April 3, 2013
You're walking in Chicago.
It's chaotic and it's loud.
People swarm the sidewalks, many of them shouting. They spill into the street, many of them cursing. They jostle you, step on your toes. Traffic is a nightmare.
You squeeze through the barricade of bodies, past the guy urinating on the curb. Drunks, drunks everywhere. A fight breaks out. The cops move in, the crowd moves on. But this chaos is going to erupt again.
Does that scenario make you think of downtown Chicago last Saturday?
I'm talking about the streets around Wrigley Field after a Cubs game.
In some ways, the two aren't all that different, and yet one terrifies while the other is just a classic Chicago-style good time.
I don't mean to minimize what happened in Chicago over the weekend, only to suggest there has been some overreaction.
What happened on and near the Magnificent Mile was bad, no doubt about it, bad for bystanders, for businesses, for the city's reputation.
(Magnificent Mile is the term the media use for North Michigan Avenue when the topic is shopping, parades or violence.)
The weather that evening verged on warm. Packs of rowdy young people roamed the sidewalks. Many had ridden the Red Line in from neighborhoods that are short on shopping and parades.
By the end of the night, police had made 28 arrests, mostly of teenagers. Eleven were apprehended after a woman was beaten up on the "L" and her purse stolen.
A while later, along Michigan Avenue, 17 more were rounded up for other disturbances.
Soon the national news bubbled with reports of riots by teenage mobs, and the Internet frothed with racist babble.
"Hundreds of rampaging teens target pedestrians in crazy flashmob-style attack on Chicago's Magnificent Mile," reported the website of London's Daily Mail.
"Chaotic wilding assault," said the headline in the New York Daily News.
Friends, let's take a breath.
The woman assaulted on the train was justifiably terrified. But the disturbance on Michigan Avenue wasn't the same trouble. The police say there's no evidence that the beating on the "L" was connected to the commotion in the streets.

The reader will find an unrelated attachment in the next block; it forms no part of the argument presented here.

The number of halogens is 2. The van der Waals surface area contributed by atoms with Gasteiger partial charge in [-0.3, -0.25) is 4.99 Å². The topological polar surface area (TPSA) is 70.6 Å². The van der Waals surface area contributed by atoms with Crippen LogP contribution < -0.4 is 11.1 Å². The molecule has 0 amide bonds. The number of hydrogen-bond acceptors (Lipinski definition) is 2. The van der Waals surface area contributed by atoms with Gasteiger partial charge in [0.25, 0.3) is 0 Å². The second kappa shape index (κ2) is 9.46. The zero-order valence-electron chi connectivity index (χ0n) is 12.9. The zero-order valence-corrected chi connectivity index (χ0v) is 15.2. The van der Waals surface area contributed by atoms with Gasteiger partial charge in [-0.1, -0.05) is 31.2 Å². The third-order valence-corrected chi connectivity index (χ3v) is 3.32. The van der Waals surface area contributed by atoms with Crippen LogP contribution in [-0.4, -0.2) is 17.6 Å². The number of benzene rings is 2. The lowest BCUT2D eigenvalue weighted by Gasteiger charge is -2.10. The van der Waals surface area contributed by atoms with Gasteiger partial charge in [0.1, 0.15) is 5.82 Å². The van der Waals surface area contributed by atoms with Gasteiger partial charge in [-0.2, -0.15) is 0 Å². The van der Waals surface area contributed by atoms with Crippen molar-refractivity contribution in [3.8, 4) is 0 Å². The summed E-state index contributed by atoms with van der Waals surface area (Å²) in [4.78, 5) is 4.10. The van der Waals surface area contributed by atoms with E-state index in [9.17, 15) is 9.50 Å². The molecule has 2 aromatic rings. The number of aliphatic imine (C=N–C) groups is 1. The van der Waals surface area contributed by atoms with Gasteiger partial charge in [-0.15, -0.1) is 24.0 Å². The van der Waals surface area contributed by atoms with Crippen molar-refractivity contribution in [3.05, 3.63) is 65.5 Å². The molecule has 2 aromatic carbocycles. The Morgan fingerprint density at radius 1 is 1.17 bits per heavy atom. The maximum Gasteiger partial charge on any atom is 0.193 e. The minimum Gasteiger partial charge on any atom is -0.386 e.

"There were no attacks," Superintendent Garry McCarthy said Monday. "There were groups of kids who engaged in fighting with each other."
No reports of robberies, property damage or injuries.
And yet in the public mind, the two incidents quickly became a single stick of dynamite, proof that the city was ready to explode.
This is a tough period in Chicago. Although crime is down, violence and the poverty that breeds it remain daily occurrences in certain neighborhoods.
In the past three months, we've seen a 15-year-old girl and a 6-month-old baby shot to death, allegedly by young men. The killings have renewed a mood of menace, and that mood inevitably affects how large, rowdy groups of young people are perceived when they come from poor neighborhoods into the privileged parts of town.
A mood of menace comes and goes in Chicago. So do the unruly young people downtown.
A year ago on St. Patrick's Day, I took a friend from Canada down to see Chicago's glories. The weather was warm, and the gorgeous city was packed with more young, loud people than I'd ever seen. I felt anxious and tried to pinpoint why.
Because I hate packs and crowds?
Because these teenagers were making so much noise?
Because their skin wasn't the color of mine and I had the unusual experience of feeling out of place downtown?
Whatever the reasons, my anxiety involved the sense that if something went wrong — if a shot was fired, if a fight flared up — the violence would ripple through the crowd like dominoes and something truly terrible would happen.
Nothing terrible came to pass, but the night made me think about how much our reaction to what does happen can be warped by our fear of what might.
The police plan to stay vigilant downtown, and that's important.
It's also important that we turn down the volume on the alarm so that we can hear the facts over the sound of fear.
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